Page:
Category Archives: Data Mining
The WordPress.com stats helper monkeys prepared a 2012 annual report for this blog.
Here’s an excerpt:
4,329 films were submitted to the 2012 Cannes Film Festival. This blog had 18,000 views in 2012. If each view were a film, this blog would power 4 Film Festivals
Google recently came out with a new feature that sorts results by reading level. For example, if you were an elementary or middle school child looking up an information for a school report, you would perform an advanced search and select a basic reading level. There are a few options for refining your results to a specific reading level (see screenshot below).
This is one of the first general internet search engines that offers this function (at least that I’m aware of). There are many other subscription-based databases that offer similar tiered reading level search/refining capabilities, such as EBSCOHost’s Middle Search Plus which uses a Lexile reading level system to rate literary grade levels of literature.
It would be interesting to find out how Google categorizes pages into reading levels. Does it use a controlled vocabulary? If specific words appear a designated number of times or sequence, would be considered advanced? Or perhaps if there is a lack of advanced terminology, such as scientific names used for classification, would be considered basic or intermediate?
And could this somehow be used as a filter? For example, perhaps searches for explicit language or sexual content at a basic reading level would not yield results. While this would be very helpful for parents to help screen objectionable material from their children, it might create a hurdle for adults who are studying a language (perhaps doing a report on a health topic in a second language. This is not the best example since adults tend to be more sophisticated searchers and this should not be much of a barrier for them, but you get my point.
This is a wonderful resource for those interested only in a specific reading level range, such as scientists who want the technical information, or school aged children who might want to exclude the really technical literature. Below are directions from the Google Support Page that lists how to use this new feature.
Features: Reading level
Sometimes you may want to limit your search results to a specific reading level. For instance, a junior high school teacher looking for content for her students or a second-language learner might want web pages written at a basic reading level. A scientist searching for the latest findings from the experts may want to limit results to those at advanced reading levels.
To limit your search results to a specific reading level, follow these steps:
- On the search results page, click Advanced Search below the search box.
- Next to “Reading level” within the “Need more tools” section, select your desired reading level (basic, intermediate, or advanced) or choose to show all results annotated with reading levels.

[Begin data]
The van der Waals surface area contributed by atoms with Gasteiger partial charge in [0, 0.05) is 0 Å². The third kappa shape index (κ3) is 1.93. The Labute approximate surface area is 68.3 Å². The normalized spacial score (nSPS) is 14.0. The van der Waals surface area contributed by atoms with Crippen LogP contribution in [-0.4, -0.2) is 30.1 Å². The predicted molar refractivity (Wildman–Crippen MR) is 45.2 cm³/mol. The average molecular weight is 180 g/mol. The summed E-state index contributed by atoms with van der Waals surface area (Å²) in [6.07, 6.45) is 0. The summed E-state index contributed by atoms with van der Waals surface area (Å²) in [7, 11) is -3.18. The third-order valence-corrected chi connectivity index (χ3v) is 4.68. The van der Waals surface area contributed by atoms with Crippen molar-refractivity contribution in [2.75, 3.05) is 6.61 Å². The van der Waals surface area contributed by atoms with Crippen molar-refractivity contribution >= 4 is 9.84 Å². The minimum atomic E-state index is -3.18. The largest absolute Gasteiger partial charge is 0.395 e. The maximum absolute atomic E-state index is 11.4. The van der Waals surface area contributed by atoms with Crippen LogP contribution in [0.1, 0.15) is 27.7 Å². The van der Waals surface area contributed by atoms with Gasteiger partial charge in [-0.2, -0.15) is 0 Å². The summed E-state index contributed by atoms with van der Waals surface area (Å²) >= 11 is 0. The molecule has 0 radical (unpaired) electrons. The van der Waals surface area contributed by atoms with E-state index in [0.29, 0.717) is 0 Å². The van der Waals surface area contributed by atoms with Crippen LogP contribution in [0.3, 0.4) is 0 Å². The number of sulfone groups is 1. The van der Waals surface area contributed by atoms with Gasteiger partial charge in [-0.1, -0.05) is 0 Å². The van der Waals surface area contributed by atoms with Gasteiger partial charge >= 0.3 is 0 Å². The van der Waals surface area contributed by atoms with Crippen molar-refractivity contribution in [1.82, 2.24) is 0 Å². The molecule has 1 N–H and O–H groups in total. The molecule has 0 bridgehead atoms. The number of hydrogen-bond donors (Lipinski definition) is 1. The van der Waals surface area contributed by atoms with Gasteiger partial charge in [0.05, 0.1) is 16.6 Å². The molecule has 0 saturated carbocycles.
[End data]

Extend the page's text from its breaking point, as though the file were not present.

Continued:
- Click Advanced search at the bottom of the page.
- At any time, you can click the X in the right corner of the blue bar beneath the search box to go back to seeing all results.
I ran across this interesting bit of info just the other day. Google recently purchased Metaweb, a San Francisco-based semantic search company, because it “contains information on more than 12 million web ‘entities,’ from people to scientific theories.”
In other words, Google just bought a bunch of metadata. Metadata is basically descriptive information about something, such as the color of someone’s hair, their height, weight, etc. This purchase may signal that Google will soon add extra value to individual Internet resources and web sites. Ultimately, this means that your search results may become more accurate and relevant, and if Google steps up to the semantic web plate, will other search engines like BING do the same.
Here is a link for further reading at New Scientist.com which explains the details and what I could mean to you in the future.
ALA released the new “cataloging” standards, known as RDA or Resource, Description, Access, earlier this week. I have a feeling that life will become a lot more interesting for librarians and patrons alike because of this change. Why does this matter to the average Joe?
Libraries have been trying to incorporate online resources into the traditional library catalog since the new technologies arrived on scene. However, from the beginning these new technologies have defied the traditional library catalog classification system. They simply don’t fit the traditional “book” metadata format (metadata is descriptive information about a specific resource).
Catalogers eventually came to terms with this phenomena (some earlier than others), and they began forming a new set of organizing information or “cataloging” standard to enhance and eventually replace the current AARC2 cataloging standards.